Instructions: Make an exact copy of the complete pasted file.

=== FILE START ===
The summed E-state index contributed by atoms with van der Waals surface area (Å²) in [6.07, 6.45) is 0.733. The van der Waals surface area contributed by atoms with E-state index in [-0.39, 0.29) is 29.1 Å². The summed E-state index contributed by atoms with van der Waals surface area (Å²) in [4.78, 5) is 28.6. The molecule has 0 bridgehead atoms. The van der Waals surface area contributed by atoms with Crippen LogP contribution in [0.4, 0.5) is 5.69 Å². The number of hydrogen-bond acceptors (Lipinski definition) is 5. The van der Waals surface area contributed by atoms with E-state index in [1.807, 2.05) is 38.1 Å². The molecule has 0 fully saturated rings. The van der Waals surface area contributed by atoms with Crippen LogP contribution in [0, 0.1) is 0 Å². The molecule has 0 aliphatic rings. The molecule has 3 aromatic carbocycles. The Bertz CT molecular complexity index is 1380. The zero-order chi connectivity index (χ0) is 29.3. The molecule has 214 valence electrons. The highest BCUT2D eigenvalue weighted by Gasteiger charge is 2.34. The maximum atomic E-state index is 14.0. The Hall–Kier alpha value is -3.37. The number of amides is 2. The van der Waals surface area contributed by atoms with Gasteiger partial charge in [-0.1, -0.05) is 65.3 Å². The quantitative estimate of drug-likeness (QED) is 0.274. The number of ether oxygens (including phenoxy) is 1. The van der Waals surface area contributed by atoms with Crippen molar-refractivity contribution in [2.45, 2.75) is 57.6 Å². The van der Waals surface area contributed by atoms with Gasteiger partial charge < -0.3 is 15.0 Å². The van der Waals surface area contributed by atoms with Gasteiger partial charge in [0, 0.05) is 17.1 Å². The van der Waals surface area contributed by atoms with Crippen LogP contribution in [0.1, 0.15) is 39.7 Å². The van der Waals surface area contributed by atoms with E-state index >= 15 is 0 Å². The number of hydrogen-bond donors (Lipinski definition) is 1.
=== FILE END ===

The summed E-state index contributed by atoms with van der Waals surface area (Å²) in [6.07, 6.45) is 0.733. The van der Waals surface area contributed by atoms with E-state index in [-0.39, 0.29) is 29.1 Å². The summed E-state index contributed by atoms with van der Waals surface area (Å²) in [4.78, 5) is 28.6. The molecule has 0 bridgehead atoms. The van der Waals surface area contributed by atoms with Crippen LogP contribution in [0.4, 0.5) is 5.69 Å². The number of hydrogen-bond acceptors (Lipinski definition) is 5. The van der Waals surface area contributed by atoms with E-state index in [1.807, 2.05) is 38.1 Å². The molecule has 0 fully saturated rings. The van der Waals surface area contributed by atoms with Crippen LogP contribution in [0, 0.1) is 0 Å². The molecule has 0 aliphatic rings. The molecule has 3 aromatic carbocycles. The Bertz CT molecular complexity index is 1380. The zero-order chi connectivity index (χ0) is 29.3. The molecule has 214 valence electrons. The highest BCUT2D eigenvalue weighted by Gasteiger charge is 2.34. The maximum atomic E-state index is 14.0. The Hall–Kier alpha value is -3.37. The number of amides is 2. The van der Waals surface area contributed by atoms with Gasteiger partial charge in [-0.1, -0.05) is 65.3 Å². The quantitative estimate of drug-likeness (QED) is 0.274. The number of ether oxygens (including phenoxy) is 1. The van der Waals surface area contributed by atoms with Crippen molar-refractivity contribution in [2.45, 2.75) is 57.6 Å². The van der Waals surface area contributed by atoms with Gasteiger partial charge < -0.3 is 15.0 Å². The van der Waals surface area contributed by atoms with Gasteiger partial charge in [0, 0.05) is 17.1 Å². The van der Waals surface area contributed by atoms with Crippen LogP contribution in [0.1, 0.15) is 39.7 Å². The van der Waals surface area contributed by atoms with E-state index >= 15 is 0 Å². The number of hydrogen-bond donors (Lipinski definition) is 1.